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Much depends on the balance of power within Congress: Should the opposition party hold control of both houses, it will be difficult indeed for the president to realize his or her objectives, especially if the opposition is intent on frustrating all initiatives. However, even control of both houses by the president’s own party is no guarantee of success or even of productive policymaking. For example, neither Bill Clinton nor Barack Obama achieved all they desired despite having favorable conditions for the first two years of their presidencies. In times of divided government (when one party controls the presidency and the other controls one or both chambers of Congress), it is up to the president to cut deals and make compromises that will attract support from at least some members of the opposition party without excessively alienating members of his or her own party. Both Ronald Reagan and Bill Clinton proved effective in dealing with divided government—indeed, Clinton scored more successes with Republicans in control of Congress than he did with Democrats in charge.

It is more difficult to persuade members of the president’s own party or the public to support a president’s policy without risking the dangers inherent in going public. There is precious little opportunity for private persuasion while also going public in such instances, at least directly. The way the president and his or her staff handle media coverage of the administration may afford some opportunities for indirect persuasion of these groups. It is not easy to persuade the federal bureaucracy to do the president’s bidding unless the chief executive has made careful appointments. When it comes to diplomacy, the president must relay some messages privately while offering incentives, both positive and negative, in order to elicit desired responses, although at times, people heed only the threat of force and coercion.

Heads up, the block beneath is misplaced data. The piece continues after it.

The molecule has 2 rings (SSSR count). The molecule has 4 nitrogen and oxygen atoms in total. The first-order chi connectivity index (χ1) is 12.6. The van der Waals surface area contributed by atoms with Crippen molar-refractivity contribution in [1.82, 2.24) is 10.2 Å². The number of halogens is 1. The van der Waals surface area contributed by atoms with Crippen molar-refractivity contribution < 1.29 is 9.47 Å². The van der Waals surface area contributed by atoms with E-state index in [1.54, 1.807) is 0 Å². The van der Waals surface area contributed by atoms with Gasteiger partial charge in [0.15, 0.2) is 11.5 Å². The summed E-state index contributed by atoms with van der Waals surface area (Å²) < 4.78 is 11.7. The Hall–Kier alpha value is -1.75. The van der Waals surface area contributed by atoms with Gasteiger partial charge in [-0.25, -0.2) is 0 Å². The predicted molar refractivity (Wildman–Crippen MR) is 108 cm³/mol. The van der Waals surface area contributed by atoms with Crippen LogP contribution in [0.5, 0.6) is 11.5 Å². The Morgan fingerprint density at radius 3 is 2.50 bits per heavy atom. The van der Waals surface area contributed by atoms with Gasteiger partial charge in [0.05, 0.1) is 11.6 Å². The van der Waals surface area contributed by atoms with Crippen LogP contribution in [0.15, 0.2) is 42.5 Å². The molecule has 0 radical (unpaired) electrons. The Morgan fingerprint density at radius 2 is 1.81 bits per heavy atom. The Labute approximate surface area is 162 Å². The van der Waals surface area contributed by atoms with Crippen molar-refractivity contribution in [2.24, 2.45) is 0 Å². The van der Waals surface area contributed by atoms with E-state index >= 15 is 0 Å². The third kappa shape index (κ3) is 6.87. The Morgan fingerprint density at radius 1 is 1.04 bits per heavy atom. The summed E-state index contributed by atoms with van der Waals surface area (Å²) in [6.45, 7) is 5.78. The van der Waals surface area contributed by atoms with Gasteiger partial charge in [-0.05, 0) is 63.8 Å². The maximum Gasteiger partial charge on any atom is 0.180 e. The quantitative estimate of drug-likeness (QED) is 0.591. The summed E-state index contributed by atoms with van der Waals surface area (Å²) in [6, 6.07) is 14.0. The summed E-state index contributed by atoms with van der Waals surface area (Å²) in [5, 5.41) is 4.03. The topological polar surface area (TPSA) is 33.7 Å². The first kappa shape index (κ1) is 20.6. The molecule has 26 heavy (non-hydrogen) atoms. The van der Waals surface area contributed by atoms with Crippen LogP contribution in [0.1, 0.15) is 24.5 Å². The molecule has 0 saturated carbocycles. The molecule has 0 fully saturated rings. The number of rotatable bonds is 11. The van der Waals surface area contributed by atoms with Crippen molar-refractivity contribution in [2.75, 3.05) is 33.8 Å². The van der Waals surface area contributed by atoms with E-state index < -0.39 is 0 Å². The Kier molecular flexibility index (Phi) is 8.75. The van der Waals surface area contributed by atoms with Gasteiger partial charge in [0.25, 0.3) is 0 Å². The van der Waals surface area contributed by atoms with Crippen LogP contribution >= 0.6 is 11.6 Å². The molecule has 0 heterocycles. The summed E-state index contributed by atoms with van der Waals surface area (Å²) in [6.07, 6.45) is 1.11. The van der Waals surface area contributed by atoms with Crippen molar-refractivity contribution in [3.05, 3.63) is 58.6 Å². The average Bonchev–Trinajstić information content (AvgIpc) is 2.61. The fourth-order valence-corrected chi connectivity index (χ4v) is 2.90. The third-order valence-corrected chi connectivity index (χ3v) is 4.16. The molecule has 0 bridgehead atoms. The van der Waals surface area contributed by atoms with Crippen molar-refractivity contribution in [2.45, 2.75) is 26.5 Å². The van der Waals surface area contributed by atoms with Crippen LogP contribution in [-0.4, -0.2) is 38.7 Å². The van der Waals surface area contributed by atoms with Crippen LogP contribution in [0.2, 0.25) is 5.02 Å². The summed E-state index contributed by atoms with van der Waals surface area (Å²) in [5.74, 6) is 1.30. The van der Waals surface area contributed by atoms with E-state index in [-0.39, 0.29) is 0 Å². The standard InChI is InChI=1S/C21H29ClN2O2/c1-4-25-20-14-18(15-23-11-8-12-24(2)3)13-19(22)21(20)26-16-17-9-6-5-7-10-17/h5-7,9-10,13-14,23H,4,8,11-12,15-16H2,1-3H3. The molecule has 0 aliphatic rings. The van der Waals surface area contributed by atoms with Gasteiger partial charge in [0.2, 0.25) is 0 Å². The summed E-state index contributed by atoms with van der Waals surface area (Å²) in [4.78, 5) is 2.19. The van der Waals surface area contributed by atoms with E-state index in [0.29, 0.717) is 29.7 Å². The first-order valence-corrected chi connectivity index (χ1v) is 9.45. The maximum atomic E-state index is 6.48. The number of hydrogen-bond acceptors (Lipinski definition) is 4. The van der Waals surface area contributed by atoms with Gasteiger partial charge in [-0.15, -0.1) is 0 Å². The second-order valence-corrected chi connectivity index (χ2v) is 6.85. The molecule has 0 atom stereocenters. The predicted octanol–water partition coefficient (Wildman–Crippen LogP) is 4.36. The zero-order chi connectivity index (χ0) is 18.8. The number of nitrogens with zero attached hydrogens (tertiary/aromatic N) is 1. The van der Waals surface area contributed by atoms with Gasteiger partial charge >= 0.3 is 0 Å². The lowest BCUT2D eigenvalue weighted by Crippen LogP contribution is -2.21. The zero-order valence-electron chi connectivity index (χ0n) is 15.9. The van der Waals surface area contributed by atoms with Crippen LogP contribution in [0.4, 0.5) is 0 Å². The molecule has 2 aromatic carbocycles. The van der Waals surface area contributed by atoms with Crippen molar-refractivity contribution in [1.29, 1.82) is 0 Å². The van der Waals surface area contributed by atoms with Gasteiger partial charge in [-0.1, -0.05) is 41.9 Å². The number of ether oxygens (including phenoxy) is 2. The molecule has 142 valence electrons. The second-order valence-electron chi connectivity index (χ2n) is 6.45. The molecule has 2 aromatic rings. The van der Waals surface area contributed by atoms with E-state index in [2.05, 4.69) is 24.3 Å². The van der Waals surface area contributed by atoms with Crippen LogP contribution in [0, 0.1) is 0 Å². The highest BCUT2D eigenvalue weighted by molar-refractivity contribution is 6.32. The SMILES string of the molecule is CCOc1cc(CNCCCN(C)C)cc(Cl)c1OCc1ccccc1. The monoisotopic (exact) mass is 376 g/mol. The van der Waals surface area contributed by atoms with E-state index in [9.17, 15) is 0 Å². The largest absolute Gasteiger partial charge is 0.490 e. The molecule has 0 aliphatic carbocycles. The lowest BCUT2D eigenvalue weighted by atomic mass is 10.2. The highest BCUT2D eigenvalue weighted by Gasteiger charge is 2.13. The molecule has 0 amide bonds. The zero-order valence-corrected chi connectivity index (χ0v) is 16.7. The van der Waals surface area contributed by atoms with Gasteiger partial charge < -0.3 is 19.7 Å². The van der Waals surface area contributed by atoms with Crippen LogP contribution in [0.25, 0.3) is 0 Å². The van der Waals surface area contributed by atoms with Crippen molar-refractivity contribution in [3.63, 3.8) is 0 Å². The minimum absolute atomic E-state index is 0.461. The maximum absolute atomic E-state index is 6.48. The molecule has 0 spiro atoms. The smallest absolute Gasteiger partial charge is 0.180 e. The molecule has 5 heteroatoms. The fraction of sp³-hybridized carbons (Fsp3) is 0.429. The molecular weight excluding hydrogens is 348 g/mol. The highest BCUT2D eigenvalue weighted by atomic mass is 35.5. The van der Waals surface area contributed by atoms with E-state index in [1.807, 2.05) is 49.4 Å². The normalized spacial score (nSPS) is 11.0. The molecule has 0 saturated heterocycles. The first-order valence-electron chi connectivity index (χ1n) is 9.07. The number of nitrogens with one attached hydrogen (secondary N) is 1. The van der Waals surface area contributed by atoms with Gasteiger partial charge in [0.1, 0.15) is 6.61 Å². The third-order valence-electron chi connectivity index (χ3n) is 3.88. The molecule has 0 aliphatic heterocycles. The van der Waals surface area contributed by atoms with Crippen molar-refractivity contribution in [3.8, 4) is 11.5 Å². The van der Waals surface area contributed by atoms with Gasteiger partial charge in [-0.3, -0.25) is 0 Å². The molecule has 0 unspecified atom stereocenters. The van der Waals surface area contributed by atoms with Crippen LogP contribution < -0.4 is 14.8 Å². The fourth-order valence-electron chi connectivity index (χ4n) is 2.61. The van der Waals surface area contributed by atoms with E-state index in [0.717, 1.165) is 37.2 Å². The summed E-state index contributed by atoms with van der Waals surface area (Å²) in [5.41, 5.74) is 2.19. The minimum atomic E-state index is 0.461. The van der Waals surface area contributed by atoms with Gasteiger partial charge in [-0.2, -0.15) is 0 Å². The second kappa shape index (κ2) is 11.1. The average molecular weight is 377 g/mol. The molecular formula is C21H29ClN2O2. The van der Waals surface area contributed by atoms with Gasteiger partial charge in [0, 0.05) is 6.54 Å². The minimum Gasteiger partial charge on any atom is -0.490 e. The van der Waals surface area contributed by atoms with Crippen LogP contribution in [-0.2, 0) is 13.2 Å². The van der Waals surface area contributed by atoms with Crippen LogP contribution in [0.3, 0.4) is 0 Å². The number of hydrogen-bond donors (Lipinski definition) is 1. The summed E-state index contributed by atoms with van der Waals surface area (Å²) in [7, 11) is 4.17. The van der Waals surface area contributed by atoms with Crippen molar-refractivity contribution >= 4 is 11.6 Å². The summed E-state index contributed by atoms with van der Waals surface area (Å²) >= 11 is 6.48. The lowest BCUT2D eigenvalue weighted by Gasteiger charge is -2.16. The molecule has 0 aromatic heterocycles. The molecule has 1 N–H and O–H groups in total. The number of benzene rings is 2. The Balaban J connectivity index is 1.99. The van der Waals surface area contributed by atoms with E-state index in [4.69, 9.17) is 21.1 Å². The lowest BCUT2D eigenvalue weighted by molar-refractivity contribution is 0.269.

While presidents may choose to go public in an attempt to put pressure on other groups to cooperate, most of the time they “stay private” as they attempt to make deals and reach agreements out of the public eye. The tools of negotiation have changed over time. Once chief executives played patronage politics, rewarding friends while attacking and punishing critics as they built coalitions of support. But the advent of civil service reform in the 1880s systematically deprived presidents of that option and reduced its scope and effectiveness. Although the president may call upon various agencies for assistance in lobbying for proposals, such as the Office of Legislative Liaison with Congress, it is often left to the chief executive to offer incentives and rewards. Some of these are symbolic, like private meetings in the White House or an appearance on the campaign trail. The president must also find common ground and make compromises acceptable to all parties, thus enabling everyone to claim they secured something they wanted.

Questions & Answers

In what ways can the media change the way a citizen thinks about government?
Justin Reply
Which of the following is not an agent of political socialization?
Vanessa Reply
What is government
AHMED Reply
how is the legislative work ?
Abdurahim Reply
When acting as an agenda setter, the media
Brooke Reply
How do you know the answer to a question?
Nikaela Reply
which was not a third party challenger
Jonna Reply
the system of government in the United States is best described as?
Gabrielle Reply
Which of the following was not a third-party challenger? a. Whig Party b. Progressive Party c. Dixiecrats d. Green Party
sonu Reply
Why the Belgium turkey in Australia have higher voter turnout than United States
Deb Reply
A major difference between most European countries and the United States today is
Paul Reply
how to know the correct answer?
Bilal Reply
the elite theory of government maintains that
Mariah Reply
Why we're the federalist papers written
Carmen Reply
Which statement about unfunded mandates is false?
Austin Reply

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Source:  OpenStax, American government. OpenStax CNX. Dec 05, 2016 Download for free at http://cnx.org/content/col11995/1.15
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